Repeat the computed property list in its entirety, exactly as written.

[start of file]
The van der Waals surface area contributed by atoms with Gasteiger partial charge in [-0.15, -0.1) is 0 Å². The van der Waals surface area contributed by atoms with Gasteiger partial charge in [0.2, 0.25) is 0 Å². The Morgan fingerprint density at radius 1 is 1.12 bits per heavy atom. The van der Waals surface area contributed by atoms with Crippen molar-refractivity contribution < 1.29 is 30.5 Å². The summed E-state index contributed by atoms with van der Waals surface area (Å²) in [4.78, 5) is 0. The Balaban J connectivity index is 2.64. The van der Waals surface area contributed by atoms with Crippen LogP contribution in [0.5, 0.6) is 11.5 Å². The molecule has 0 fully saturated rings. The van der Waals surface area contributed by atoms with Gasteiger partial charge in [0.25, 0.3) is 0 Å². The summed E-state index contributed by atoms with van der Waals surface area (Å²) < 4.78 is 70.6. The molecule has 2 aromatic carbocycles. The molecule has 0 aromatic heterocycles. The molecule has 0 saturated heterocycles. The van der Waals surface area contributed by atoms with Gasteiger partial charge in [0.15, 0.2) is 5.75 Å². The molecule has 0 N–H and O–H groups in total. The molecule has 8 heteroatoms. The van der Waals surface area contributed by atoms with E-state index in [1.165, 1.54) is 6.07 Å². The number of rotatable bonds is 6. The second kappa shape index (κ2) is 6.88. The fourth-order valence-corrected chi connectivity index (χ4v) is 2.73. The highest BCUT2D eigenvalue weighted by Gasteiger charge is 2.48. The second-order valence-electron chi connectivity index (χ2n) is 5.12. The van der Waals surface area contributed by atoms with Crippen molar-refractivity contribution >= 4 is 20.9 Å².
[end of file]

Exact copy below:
The van der Waals surface area contributed by atoms with Gasteiger partial charge in [-0.15, -0.1) is 0 Å². The van der Waals surface area contributed by atoms with Gasteiger partial charge in [0.2, 0.25) is 0 Å². The Morgan fingerprint density at radius 1 is 1.12 bits per heavy atom. The van der Waals surface area contributed by atoms with Crippen molar-refractivity contribution < 1.29 is 30.5 Å². The summed E-state index contributed by atoms with van der Waals surface area (Å²) in [4.78, 5) is 0. The Balaban J connectivity index is 2.64. The van der Waals surface area contributed by atoms with Crippen LogP contribution in [0.5, 0.6) is 11.5 Å². The molecule has 0 fully saturated rings. The van der Waals surface area contributed by atoms with Gasteiger partial charge in [0.25, 0.3) is 0 Å². The summed E-state index contributed by atoms with van der Waals surface area (Å²) < 4.78 is 70.6. The molecule has 2 aromatic carbocycles. The molecule has 0 aromatic heterocycles. The molecule has 0 saturated heterocycles. The van der Waals surface area contributed by atoms with Gasteiger partial charge in [0.15, 0.2) is 5.75 Å². The molecule has 0 N–H and O–H groups in total. The molecule has 8 heteroatoms. The van der Waals surface area contributed by atoms with E-state index in [1.165, 1.54) is 6.07 Å². The number of rotatable bonds is 6. The second kappa shape index (κ2) is 6.88. The fourth-order valence-corrected chi connectivity index (χ4v) is 2.73. The highest BCUT2D eigenvalue weighted by Gasteiger charge is 2.48. The second-order valence-electron chi connectivity index (χ2n) is 5.12. The van der Waals surface area contributed by atoms with Crippen molar-refractivity contribution >= 4 is 20.9 Å².